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Fabrication of graphene-isolated-Au-nanocrystal nanostructures for multimodal cell imaging and photothermal-enhanced chemotherapy.

Bian X, Song ZL, Qian Y, Gao W, Cheng ZQ, Chen L, Liang H, Ding D, Nie XK, Chen Z, Tan W - Sci Rep (2014)

Bottom Line: First, as surface-enhanced-Raman-scattering substrates, GIANs quench background fluorescence and reduce photocarbonization or photobleaching of analytes.Controlled release of DOX molecules from GIANs is achieved through NIR heating, significantly reducing the possibility of side effects in chemotherapy.The GIANs have high surface areas and stable thin shells, as well as unique optical and photothermal properties, making them promising nanostructures for biomedical applications.

View Article: PubMed Central - PubMed

Affiliation: Molecular Science and Biomedicine Laboratory, State Key Laboratory of Chemo/Bio-Sensing and Chemometrics, College of Chemistry and Chemical Engineering, College of Biology, Collaborative Innovation Center for Chemistry and Molecular Medicine, Hunan University, Changsha, 410082, China.

ABSTRACT
Using nanomaterials to develop multimodal systems has generated cutting-edge biomedical functions. Herein, we develop a simple chemical-vapor-deposition method to fabricate graphene-isolated-Au-nanocrystal (GIAN) nanostructures. A thin layer of graphene is precisely deposited on the surfaces of gold nanocrystals to enable unique capabilities. First, as surface-enhanced-Raman-scattering substrates, GIANs quench background fluorescence and reduce photocarbonization or photobleaching of analytes. Second, GIANs can be used for multimodal cell imaging by both Raman scattering and near-infrared (NIR) two-photon luminescence. Third, GIANs provide a platform for loading anticancer drugs such as doxorubicin (DOX) for therapy. Finally, their NIR absorption properties give GIANs photothermal therapeutic capability in combination with chemotherapy. Controlled release of DOX molecules from GIANs is achieved through NIR heating, significantly reducing the possibility of side effects in chemotherapy. The GIANs have high surface areas and stable thin shells, as well as unique optical and photothermal properties, making them promising nanostructures for biomedical applications.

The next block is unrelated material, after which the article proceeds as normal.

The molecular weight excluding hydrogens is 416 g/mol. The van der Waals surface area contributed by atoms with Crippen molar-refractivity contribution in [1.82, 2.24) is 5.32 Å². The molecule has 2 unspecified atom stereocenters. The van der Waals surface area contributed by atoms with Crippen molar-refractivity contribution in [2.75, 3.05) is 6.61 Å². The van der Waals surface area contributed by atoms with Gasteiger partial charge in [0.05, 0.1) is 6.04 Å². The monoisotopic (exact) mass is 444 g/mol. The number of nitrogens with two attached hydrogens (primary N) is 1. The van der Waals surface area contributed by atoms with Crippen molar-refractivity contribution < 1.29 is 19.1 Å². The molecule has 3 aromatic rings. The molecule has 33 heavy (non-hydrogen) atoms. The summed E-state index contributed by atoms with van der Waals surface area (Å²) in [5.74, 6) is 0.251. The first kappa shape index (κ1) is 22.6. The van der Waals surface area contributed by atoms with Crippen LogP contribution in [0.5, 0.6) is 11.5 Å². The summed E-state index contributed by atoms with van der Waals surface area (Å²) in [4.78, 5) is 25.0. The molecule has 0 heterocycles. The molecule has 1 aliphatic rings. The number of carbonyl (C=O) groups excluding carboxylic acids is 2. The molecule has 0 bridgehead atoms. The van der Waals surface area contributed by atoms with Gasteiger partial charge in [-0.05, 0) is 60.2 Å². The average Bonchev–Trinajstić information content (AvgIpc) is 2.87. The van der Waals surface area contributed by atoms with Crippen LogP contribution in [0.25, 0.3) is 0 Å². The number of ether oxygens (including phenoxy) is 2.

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NIR photothermal effect of GIANs.(a) Heating curve of 0.3 mg/mL GIAN solution using different power densities of an 808 nm NIR laser. (b) Heating curve of GIANs solution with different concentrations under 3 W/cm2 laser irradiation. (c) Bright field microscopy images of trypan blue-stained MCF-7 cells after different NIR photothermal treatments. Scale bar: 50 μm. (d) and (e), relative cell viability after treatment with different GIAN concentrations and different 808 nm laser irradiation times, respectively.
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f5: NIR photothermal effect of GIANs.(a) Heating curve of 0.3 mg/mL GIAN solution using different power densities of an 808 nm NIR laser. (b) Heating curve of GIANs solution with different concentrations under 3 W/cm2 laser irradiation. (c) Bright field microscopy images of trypan blue-stained MCF-7 cells after different NIR photothermal treatments. Scale bar: 50 μm. (d) and (e), relative cell viability after treatment with different GIAN concentrations and different 808 nm laser irradiation times, respectively.

Mentions: Graphitic nanomaterials have strong absorbance in the NIR region, making them suitable for NIR photothermal therapies252627283940. Au nanocrystals also have strong light absorbing capability, which makes them ideal for wide use in the photothermal therapy of cancers29303132. Combining the unique properties of graphitic and Au nanomaterials, GIANs demonstrated excellent photothermal heating capability. Fig. 5a shows the heating curve of 0.3 mg/mL GIANs solution under different power densities from 1 W/cm2 to 4 W/cm2 of an 808 nm NIR laser. After 8 minutes of 2 W/cm2 laser irradiation, the solution temperature increased to around 30°C, which is much higher than that of the 1 W/cm2 laser irradiation. We also investigated the concentration effect of photothermal heating (Fig. 5b). Upon increasing the concentration of GIANs, the solution temperature increased after 8 minutes of 3 W/cm2 laser irradiation. Au nanoparticles (0.3 mg/mL) were also used to compare heating efficiency, and a temperature increase similar to that of the 0.05 mg/mL GIAN solution was observed. The photothermal heating of GIAN is very stable, even under prolonged laser irradiation time, because of the highly stable graphene-isolated shells on the GIANs (Supplementary, Fig. S6).